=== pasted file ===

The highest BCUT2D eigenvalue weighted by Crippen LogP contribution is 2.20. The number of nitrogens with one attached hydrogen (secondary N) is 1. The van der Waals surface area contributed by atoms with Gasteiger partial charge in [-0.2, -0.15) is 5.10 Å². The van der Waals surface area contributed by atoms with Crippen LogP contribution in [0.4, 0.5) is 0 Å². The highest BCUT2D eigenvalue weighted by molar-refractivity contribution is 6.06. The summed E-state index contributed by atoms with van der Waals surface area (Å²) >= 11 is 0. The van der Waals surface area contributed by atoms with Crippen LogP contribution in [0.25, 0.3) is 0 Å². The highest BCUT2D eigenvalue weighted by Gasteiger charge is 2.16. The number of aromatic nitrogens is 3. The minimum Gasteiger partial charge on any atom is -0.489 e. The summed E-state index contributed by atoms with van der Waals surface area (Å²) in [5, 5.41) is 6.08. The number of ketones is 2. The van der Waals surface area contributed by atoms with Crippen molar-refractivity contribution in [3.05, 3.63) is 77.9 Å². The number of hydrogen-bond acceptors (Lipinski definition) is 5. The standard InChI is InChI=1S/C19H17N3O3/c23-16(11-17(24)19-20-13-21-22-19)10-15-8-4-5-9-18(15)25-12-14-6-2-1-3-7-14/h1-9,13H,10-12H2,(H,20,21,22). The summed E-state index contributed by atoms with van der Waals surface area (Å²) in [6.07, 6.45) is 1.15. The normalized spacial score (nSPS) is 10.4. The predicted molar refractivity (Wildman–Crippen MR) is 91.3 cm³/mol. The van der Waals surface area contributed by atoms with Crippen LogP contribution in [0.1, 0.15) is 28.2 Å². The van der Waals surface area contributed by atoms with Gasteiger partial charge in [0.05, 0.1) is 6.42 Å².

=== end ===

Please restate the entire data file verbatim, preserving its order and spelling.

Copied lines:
The highest BCUT2D eigenvalue weighted by Crippen LogP contribution is 2.20. The number of nitrogens with one attached hydrogen (secondary N) is 1. The van der Waals surface area contributed by atoms with Gasteiger partial charge in [-0.2, -0.15) is 5.10 Å². The van der Waals surface area contributed by atoms with Crippen LogP contribution in [0.4, 0.5) is 0 Å². The highest BCUT2D eigenvalue weighted by molar-refractivity contribution is 6.06. The summed E-state index contributed by atoms with van der Waals surface area (Å²) >= 11 is 0. The van der Waals surface area contributed by atoms with Crippen LogP contribution in [0.25, 0.3) is 0 Å². The highest BCUT2D eigenvalue weighted by Gasteiger charge is 2.16. The number of aromatic nitrogens is 3. The minimum Gasteiger partial charge on any atom is -0.489 e. The summed E-state index contributed by atoms with van der Waals surface area (Å²) in [5, 5.41) is 6.08. The number of ketones is 2. The van der Waals surface area contributed by atoms with Crippen molar-refractivity contribution in [3.05, 3.63) is 77.9 Å². The number of hydrogen-bond acceptors (Lipinski definition) is 5. The standard InChI is InChI=1S/C19H17N3O3/c23-16(11-17(24)19-20-13-21-22-19)10-15-8-4-5-9-18(15)25-12-14-6-2-1-3-7-14/h1-9,13H,10-12H2,(H,20,21,22). The summed E-state index contributed by atoms with van der Waals surface area (Å²) in [6.07, 6.45) is 1.15. The normalized spacial score (nSPS) is 10.4. The predicted molar refractivity (Wildman–Crippen MR) is 91.3 cm³/mol. The van der Waals surface area contributed by atoms with Crippen LogP contribution in [0.1, 0.15) is 28.2 Å². The van der Waals surface area contributed by atoms with Gasteiger partial charge in [0.05, 0.1) is 6.42 Å².